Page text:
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Modeling Care through Financial Wellness Programs at Marriott

Modeling Care through Financial Wellness Programs at Marriott

When the recession hit in 2008, scores of Marriott employees started losing their health insurance. The global financial calamity hit the hospitality industry hard, which meant less work for hourly employees—and, under Marriott policies, fewer of them qualified for health benefits unless an exception was made.

David Rodriguez, Marriott's Global Chief Human Resources Officer, still remembers the morning he brought the problem up at a staff meeting. “Bill Marriott was CEO back then,” he says. “I was just 30 seconds into my plea when he cut it off and said, ‘Well, this is obvious what we need to do. Suspend that rule.’”

For Rodriguez, it was a shining example of how Marriott’s leadership has built its culture by doing right by its employees. “A lot of companies will go out and say, ‘Our employees are our most important asset and we’re all family here.’ But they drop the ball when it really matters.”

Last February, Bill Marriott’s successor had a parallel moment. The passage of the Tax Cuts and Jobs Act meant the company would get a tax windfall. The company’s top executives were scheduled to go on a strategic planning off-site. The night before, Sorenson, the CEO, called Rodriguez and suggested that they delay the start by a couple of hours and use the time to figure out how to share some of the gains from the windfall with employees.

“We outlined spending $140 million on programs in support of our employees’ well-being, offering a one-time $5-to-$1 retirement savings match," Rodriguez says. “He knew he’d be taking a chance, because he’d have other constituencies saying, ‘Why did you choose to do that when other companies didn’t?’ I think that’s going to pay dividends over time.”

In fact, Great Place to Work research has found connections between employee well-being and innovation success. Among the hidden barriers to innovation that we discovered is "Running Too Lean." When employees struggle to make ends meet—say, in the form of paying for health insurance—they can’t participate fully in innovation. Another hard-to-see hurdle to effective invention is “Everyday Fear.” That refers not to traumatic worries like looming layoffs or a dress-down by the boss, but rather to employees’ low-level anxiety that they cannot ask for time off to care for themselves or loved ones. At Marriott, the vast majority of employees are free from this innovation-impeding fear. 86 percent of staffers say they can take time off when necessary.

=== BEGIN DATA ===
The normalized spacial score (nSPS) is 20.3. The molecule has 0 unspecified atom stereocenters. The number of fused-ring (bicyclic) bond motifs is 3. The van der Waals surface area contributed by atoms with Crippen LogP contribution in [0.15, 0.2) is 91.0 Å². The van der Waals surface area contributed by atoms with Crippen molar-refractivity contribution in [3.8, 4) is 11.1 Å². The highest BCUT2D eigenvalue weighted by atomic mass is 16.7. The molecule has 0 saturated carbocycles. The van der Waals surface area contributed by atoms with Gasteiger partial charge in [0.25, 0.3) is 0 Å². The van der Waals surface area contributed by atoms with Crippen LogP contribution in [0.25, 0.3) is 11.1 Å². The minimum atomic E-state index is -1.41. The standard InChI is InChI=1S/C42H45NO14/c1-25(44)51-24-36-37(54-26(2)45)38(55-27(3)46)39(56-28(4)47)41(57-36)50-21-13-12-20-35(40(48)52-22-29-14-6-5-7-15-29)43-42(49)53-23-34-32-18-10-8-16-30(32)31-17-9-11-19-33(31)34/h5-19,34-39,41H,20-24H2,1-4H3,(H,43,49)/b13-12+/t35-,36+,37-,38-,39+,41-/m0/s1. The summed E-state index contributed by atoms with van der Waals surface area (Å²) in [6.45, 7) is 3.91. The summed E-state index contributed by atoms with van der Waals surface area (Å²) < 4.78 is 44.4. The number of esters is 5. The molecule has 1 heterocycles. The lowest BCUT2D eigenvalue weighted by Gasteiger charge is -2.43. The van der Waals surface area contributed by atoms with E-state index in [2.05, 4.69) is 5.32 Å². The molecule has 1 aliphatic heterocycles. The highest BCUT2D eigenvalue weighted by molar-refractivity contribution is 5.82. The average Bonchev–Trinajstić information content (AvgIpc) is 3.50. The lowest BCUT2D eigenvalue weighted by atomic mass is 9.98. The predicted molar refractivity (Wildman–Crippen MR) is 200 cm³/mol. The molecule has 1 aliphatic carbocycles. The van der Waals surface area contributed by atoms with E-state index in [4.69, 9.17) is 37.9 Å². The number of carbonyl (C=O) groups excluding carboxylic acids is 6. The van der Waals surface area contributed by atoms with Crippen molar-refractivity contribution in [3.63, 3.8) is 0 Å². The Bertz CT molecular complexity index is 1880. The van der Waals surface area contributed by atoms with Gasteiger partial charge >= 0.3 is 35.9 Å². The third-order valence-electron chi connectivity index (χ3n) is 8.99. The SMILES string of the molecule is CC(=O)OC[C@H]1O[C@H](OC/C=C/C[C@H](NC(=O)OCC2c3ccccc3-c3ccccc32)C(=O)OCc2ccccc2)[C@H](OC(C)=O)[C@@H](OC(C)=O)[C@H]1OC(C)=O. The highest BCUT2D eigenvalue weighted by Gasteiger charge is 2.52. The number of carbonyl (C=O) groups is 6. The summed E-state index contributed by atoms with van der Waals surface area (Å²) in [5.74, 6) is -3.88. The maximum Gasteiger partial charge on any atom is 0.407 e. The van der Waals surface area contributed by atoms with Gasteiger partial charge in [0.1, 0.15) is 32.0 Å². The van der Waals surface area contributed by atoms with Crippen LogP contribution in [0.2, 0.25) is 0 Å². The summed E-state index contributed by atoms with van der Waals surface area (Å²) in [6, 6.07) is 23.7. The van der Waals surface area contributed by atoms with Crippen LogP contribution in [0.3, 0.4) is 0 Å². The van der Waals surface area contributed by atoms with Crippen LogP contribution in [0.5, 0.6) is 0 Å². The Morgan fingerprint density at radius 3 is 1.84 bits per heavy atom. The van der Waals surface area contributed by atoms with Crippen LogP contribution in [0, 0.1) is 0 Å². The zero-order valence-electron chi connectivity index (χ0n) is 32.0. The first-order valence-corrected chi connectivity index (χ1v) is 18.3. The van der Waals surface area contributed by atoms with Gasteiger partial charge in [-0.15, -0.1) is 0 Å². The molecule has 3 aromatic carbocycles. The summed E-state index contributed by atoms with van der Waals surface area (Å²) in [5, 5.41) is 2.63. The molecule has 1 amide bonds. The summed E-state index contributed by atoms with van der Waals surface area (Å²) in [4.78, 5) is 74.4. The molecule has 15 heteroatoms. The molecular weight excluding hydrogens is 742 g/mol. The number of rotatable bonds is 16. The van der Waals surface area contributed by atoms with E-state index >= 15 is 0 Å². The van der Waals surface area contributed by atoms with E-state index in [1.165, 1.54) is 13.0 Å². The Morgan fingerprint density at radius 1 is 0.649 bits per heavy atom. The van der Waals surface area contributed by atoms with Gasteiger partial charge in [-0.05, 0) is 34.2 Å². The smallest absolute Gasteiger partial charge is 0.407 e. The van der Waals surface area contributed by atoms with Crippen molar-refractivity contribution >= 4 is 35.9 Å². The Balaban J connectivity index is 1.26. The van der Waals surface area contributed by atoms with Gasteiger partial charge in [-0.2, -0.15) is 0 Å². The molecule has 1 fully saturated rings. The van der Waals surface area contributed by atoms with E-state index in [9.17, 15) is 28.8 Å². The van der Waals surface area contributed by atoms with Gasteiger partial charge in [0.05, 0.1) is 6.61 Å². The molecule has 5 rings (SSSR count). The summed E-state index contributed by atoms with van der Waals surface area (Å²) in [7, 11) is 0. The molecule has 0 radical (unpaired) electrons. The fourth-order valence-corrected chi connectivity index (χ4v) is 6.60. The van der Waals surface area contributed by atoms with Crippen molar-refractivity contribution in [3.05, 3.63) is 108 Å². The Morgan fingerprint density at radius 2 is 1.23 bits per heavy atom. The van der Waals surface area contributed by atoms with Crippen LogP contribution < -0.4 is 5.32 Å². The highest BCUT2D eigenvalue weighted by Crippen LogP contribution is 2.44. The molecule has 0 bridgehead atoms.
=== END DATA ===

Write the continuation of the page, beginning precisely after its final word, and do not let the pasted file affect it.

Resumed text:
Abelino Martinez was a high school student when he started working at Marriott as a lobby greeter for the Courtyard Marina Del Rey in California. He continued with the company while he studied for his degree in business management. At one point, his manager sat him down for a chat and said, ‘You really show that you have passion for this company. How can I help you?' Martinez explained to his manager that his priority was completing his schooling so his manager made sure the schedule allowed him to do just that. Martinez recalls, “It was something that I was thankful for, and really something that I remembered. I do the same now with all my hosts.” In doing so, Martinez is in line with the company’s culture: nearly eight out of ten Marriott employees say they’re encouraged to balance their work and personal lives.

Martinez was promoted to manage housekeeping at the Renaissance Los Angeles Airport (and now is at the Irvine Spectrum). When he came in, the department had relatively low engagement scores. He started listening and making changes to support associates, from buying new vacuums to changing the size of the schedule. (The small type had been difficult for older associates to read.) He implemented a small innovation, making it poster sized. Under his leadership, engagement soared.

For the full story, read A New Marriott - For All and by All today. 


Ed Frauenheim